Helical Communications Technology’s Quadrifilar Helical Antennas Employed by Hiber Smallsats

Helical Communications Technology (HCT) has announced that their custom-built Quadrifilar Helical Antennas are now being tested live on Hiber’s smallsats, according to Sal Bologna, President of HCT.

The ground stations have begun receiving information controlling the satellites’ Internet of Things (IoT) capabilities. The first two satellites launched into LEO at the end of 2018 from Vandenberg Air Force Base in California and the Satish Dhawan Space Centre in India. 

Providing antennas with modules aboard for multiple companies on one satellite is rare, and HCT is the first U.S. antenna manufacturer to launch and test in this capacity.

There will be a total of sixty (60) satellites entering orbit upon completion of the project. HCT is also providing assistance with testing the ground station to ensure uninterrupted transmission.  Another prominent Israeli space agency will also use HCT antennas aboard their test platform in the coming days resulting in a significant number of antennas being ordered.

HCT designed the custom-built “quadrifilar” helical antennas at their Rockledge-based operations and shipped them to the Netherlands where Hiber is based. Hiber then shipped the smallsats to their launch destinations in California and India.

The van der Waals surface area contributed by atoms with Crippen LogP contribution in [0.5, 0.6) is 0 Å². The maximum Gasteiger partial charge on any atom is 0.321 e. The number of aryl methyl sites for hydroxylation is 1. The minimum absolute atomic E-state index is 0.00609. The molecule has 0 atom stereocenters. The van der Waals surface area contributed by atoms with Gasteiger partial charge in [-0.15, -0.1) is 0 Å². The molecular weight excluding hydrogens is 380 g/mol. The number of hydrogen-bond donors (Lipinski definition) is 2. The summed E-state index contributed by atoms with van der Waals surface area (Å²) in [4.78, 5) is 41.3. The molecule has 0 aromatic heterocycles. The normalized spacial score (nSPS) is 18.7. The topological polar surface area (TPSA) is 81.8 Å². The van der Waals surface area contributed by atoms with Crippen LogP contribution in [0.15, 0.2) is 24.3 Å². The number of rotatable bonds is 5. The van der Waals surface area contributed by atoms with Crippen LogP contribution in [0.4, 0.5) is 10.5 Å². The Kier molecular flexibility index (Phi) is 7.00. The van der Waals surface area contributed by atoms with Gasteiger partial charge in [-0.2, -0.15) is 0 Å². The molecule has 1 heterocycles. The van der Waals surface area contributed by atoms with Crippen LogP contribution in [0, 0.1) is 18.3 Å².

In remote regions and developing countries worldwide, subscribers purchase a low-cost modem which they can integrate with existing connected technology devices, allowing them to connect to Hiber’s IoT network. The goal is to have a constellation of dozens of satellites which will enable customers to send SMS-sized messages in real time from IoT-devices, such as sensors on fishing vessels or monitoring devices remote devices in places such as Antarctica.

Founded in 2013 by Salvatore Bologna and Gregory O’Neill, HCT began researching and designing a unique omni-directional antenna for cubesat satellites that capture a much larger footprint of geography and topography on the Earth. Within four years, HCT had developed a design that can be scaled depending on the customer’s requirements to have a wide range of circularly polarized antenna patterns.

Hiber, based in Amsterdam, contracted with HCT to send their smallsats on this mission with the objective to offer IoT connectivity to the 90% of the world which currently lacks access to a network.  The company expects to launch multiple smallsats within the next year to keep up with customer demand.

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